My Growth Formula: Complex Assignments

If you’re not growing, you’re shrinking.

I am a firm believer in this truth, and it’s part of what fuels me every day to learn as much as possible.

This morning, as I listened to Malcom Gladwell’s “Outliers”–the supremely talented author reads the book himself–I was struck by his mention of the three elements that add up to work fulfillment.

They are autonomy, complexity, and a relationship between work and reward.

The second piece of that equation, complexity, is what I enjoy most about the ongoing assignment I have with the Chicago chapter of the Urban Land Institute.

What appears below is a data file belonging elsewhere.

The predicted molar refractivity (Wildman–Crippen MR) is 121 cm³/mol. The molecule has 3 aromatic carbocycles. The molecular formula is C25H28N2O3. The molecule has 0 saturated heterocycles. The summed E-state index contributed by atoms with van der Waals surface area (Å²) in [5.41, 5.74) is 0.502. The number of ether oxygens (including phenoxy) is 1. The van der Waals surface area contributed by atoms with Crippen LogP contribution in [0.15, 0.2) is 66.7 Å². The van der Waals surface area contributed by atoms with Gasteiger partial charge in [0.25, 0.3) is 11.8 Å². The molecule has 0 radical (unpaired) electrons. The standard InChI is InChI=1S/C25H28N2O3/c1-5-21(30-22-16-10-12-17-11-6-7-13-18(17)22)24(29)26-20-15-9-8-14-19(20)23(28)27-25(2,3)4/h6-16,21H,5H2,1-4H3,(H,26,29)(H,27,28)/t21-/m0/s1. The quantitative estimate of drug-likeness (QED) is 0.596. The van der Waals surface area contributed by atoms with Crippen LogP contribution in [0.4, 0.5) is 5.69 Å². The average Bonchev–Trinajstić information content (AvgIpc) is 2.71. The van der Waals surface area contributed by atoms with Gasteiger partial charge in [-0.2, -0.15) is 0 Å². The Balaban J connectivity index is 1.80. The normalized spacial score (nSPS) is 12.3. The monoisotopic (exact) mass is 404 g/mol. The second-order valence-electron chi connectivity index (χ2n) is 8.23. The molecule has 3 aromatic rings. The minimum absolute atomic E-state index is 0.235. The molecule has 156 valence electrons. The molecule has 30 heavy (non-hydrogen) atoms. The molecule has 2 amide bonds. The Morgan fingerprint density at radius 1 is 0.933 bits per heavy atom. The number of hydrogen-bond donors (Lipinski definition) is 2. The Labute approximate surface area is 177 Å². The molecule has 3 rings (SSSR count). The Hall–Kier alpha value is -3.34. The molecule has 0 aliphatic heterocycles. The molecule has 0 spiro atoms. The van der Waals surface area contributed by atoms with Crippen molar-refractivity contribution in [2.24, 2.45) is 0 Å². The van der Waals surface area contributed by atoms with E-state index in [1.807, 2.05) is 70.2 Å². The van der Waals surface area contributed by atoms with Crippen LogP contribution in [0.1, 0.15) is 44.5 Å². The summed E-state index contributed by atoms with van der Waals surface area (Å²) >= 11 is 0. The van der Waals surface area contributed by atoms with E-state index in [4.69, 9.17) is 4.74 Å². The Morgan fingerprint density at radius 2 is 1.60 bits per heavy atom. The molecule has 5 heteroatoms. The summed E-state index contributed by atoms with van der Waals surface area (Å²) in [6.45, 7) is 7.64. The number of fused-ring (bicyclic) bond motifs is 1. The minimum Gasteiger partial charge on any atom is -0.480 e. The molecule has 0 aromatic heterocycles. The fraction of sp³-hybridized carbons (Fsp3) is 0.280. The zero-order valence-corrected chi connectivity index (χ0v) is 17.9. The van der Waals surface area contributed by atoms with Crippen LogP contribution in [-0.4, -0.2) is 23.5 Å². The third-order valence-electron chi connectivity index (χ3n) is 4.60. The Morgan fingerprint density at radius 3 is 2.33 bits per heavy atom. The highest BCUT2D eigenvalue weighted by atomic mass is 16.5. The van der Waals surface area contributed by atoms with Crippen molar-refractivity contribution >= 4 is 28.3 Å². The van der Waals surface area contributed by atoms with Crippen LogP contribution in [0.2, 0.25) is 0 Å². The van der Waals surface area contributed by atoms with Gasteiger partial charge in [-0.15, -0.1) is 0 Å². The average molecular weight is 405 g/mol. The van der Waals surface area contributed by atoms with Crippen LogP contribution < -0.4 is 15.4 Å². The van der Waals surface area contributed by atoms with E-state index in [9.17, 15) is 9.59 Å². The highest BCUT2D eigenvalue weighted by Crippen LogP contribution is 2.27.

Since September, I have had five opportunities to tackle what is (for me, anyway) the complex task of distilling more than an hour’s worth of ULI discussion into a cohesive 1,000- to 1,200-word summary. You can read my reports, including the one from last Thursday’s session, here.

Having covered government bodies for the better part of two decades, I have a finely tuned ear to what a variety of people say, and how it all fits into the larger web of all that is said. But because ULI talks encompass topics with which I have little familiarity, the process presents an entirely new challenge.

Although ULI gives me two days to file a summary, I usually file my report within six hours. The rapid turn-around isn’t as noble as it may seem–I am eager to flesh out the session in writing before the impression of what I just learned fades to gray.

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